A new Java-based malware targets Macs, along with Windows and Linux computers. But if you're running Lion, you're safe.
Facebook, Google, Twitter, and AOL have joined an alliance that has been set up to counter "bad ads," including those that deliver malware, direct users to scams, or try to sell counterfeit goods, said StopBadware, the promoters of the alliance.
The next iPhone's screen may be embiggened, but can Tim Cook's compensation get any higher? Elsewhere, Steve Jobs gets big honors.
The hackers in charge of the Flashback botnet managed to generate $14,000 from their click fraud campaign, but have not been paid.
Apple on Monday released a pair of security updates aimed to help folks who are still running Mac OS X 10.5.8.
Microsoft raises the alarm on Macs' vulnerability to malware (sort of); Apple at last acknowledges where it got its maps; and just like average Joes, CEOs like to ... exaggerate on their résumés.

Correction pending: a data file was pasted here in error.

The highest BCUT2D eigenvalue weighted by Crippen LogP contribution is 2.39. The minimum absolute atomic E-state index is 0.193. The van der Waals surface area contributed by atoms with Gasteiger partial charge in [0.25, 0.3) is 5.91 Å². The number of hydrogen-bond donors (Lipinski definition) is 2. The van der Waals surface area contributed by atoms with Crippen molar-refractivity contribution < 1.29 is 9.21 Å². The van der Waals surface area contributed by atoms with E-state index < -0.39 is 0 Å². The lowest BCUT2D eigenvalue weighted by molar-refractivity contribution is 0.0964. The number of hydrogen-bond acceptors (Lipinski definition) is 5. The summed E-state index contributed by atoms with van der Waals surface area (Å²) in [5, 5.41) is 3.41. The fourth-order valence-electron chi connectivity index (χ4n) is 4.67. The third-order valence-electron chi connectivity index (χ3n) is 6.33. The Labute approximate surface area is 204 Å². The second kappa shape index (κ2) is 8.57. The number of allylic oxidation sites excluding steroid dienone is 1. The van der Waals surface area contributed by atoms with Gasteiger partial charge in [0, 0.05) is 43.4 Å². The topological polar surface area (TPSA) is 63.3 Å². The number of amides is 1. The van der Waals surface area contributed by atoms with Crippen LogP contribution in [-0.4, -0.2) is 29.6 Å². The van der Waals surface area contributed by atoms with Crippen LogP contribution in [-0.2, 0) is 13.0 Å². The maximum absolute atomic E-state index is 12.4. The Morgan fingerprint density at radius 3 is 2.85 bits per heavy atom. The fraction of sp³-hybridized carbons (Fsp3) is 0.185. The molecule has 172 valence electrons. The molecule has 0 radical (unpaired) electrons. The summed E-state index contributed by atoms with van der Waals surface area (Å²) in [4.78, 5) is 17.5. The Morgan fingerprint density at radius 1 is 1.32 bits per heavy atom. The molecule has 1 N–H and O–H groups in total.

If anybody still thought Apple devices were bulletproof, the Flashback drive-by episode last month should have provided the needed reality check.
Symantec said on Tuesday the Flashback malware that attacked Apple Mac computers could have netted its authors up to $10,000 a day.
Of the Macs that have been infected by the Flashback malware, nearly two-thirds are running OS X 10.6, better known as Snow Leopard, Russian antivirus firm Dr. Web says.
Oracle is now giving Mac users the ability to get Java updates at the same time as they are available for Windows and Linux with the release of the Java SE 7 Update 4.